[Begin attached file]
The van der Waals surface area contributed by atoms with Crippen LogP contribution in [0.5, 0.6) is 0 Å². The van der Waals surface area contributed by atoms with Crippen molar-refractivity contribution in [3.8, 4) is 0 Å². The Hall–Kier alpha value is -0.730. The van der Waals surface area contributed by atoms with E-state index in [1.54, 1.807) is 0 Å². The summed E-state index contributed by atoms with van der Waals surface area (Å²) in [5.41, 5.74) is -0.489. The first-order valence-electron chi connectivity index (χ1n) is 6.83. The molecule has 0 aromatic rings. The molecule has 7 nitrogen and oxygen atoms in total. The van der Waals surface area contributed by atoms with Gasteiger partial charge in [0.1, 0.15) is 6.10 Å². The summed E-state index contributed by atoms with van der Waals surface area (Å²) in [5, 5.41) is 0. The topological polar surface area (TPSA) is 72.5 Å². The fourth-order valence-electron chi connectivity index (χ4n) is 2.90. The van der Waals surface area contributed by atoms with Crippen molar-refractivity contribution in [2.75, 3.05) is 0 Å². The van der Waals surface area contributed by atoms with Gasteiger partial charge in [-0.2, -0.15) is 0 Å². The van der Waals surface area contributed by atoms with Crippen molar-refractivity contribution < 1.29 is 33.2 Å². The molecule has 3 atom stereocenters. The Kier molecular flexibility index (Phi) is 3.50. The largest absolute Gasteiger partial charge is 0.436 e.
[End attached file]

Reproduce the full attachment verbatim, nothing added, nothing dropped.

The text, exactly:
The van der Waals surface area contributed by atoms with Crippen LogP contribution in [0.5, 0.6) is 0 Å². The van der Waals surface area contributed by atoms with Crippen molar-refractivity contribution in [3.8, 4) is 0 Å². The Hall–Kier alpha value is -0.730. The van der Waals surface area contributed by atoms with E-state index in [1.54, 1.807) is 0 Å². The summed E-state index contributed by atoms with van der Waals surface area (Å²) in [5.41, 5.74) is -0.489. The first-order valence-electron chi connectivity index (χ1n) is 6.83. The molecule has 0 aromatic rings. The molecule has 7 nitrogen and oxygen atoms in total. The van der Waals surface area contributed by atoms with Gasteiger partial charge in [0.1, 0.15) is 6.10 Å². The summed E-state index contributed by atoms with van der Waals surface area (Å²) in [5, 5.41) is 0. The topological polar surface area (TPSA) is 72.5 Å². The fourth-order valence-electron chi connectivity index (χ4n) is 2.90. The van der Waals surface area contributed by atoms with Crippen molar-refractivity contribution in [2.75, 3.05) is 0 Å². The van der Waals surface area contributed by atoms with Gasteiger partial charge in [-0.2, -0.15) is 0 Å². The van der Waals surface area contributed by atoms with Crippen molar-refractivity contribution < 1.29 is 33.2 Å². The molecule has 3 atom stereocenters. The Kier molecular flexibility index (Phi) is 3.50. The largest absolute Gasteiger partial charge is 0.436 e.